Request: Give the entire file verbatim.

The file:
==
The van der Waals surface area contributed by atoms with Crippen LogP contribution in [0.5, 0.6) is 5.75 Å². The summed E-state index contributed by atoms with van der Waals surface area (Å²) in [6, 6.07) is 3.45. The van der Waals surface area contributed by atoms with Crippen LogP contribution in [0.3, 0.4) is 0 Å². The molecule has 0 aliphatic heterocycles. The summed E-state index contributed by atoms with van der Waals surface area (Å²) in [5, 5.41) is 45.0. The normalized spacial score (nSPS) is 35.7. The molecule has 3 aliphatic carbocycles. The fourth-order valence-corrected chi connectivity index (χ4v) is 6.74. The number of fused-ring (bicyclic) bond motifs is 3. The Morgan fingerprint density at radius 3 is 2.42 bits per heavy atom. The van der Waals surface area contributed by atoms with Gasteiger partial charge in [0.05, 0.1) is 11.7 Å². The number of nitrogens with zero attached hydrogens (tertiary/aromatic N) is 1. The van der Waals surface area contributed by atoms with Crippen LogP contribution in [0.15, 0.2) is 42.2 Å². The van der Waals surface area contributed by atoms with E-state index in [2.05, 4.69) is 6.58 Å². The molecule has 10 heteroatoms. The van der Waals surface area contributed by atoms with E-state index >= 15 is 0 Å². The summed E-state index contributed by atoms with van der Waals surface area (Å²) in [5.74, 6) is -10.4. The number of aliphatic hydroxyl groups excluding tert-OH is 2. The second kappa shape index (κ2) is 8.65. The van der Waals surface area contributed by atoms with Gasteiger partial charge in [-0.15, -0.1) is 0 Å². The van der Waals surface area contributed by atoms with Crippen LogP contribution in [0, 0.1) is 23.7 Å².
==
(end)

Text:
The van der Waals surface area contributed by atoms with Crippen LogP contribution in [0.5, 0.6) is 5.75 Å². The summed E-state index contributed by atoms with van der Waals surface area (Å²) in [6, 6.07) is 3.45. The van der Waals surface area contributed by atoms with Crippen LogP contribution in [0.3, 0.4) is 0 Å². The molecule has 0 aliphatic heterocycles. The summed E-state index contributed by atoms with van der Waals surface area (Å²) in [5, 5.41) is 45.0. The normalized spacial score (nSPS) is 35.7. The molecule has 3 aliphatic carbocycles. The fourth-order valence-corrected chi connectivity index (χ4v) is 6.74. The number of fused-ring (bicyclic) bond motifs is 3. The Morgan fingerprint density at radius 3 is 2.42 bits per heavy atom. The van der Waals surface area contributed by atoms with Gasteiger partial charge in [0.05, 0.1) is 11.7 Å². The number of nitrogens with zero attached hydrogens (tertiary/aromatic N) is 1. The van der Waals surface area contributed by atoms with Crippen LogP contribution in [0.15, 0.2) is 42.2 Å². The van der Waals surface area contributed by atoms with E-state index in [2.05, 4.69) is 6.58 Å². The molecule has 10 heteroatoms. The van der Waals surface area contributed by atoms with E-state index >= 15 is 0 Å². The summed E-state index contributed by atoms with van der Waals surface area (Å²) in [5.74, 6) is -10.4. The number of aliphatic hydroxyl groups excluding tert-OH is 2. The second kappa shape index (κ2) is 8.65. The van der Waals surface area contributed by atoms with Gasteiger partial charge in [-0.15, -0.1) is 0 Å². The van der Waals surface area contributed by atoms with Crippen LogP contribution in [0, 0.1) is 23.7 Å².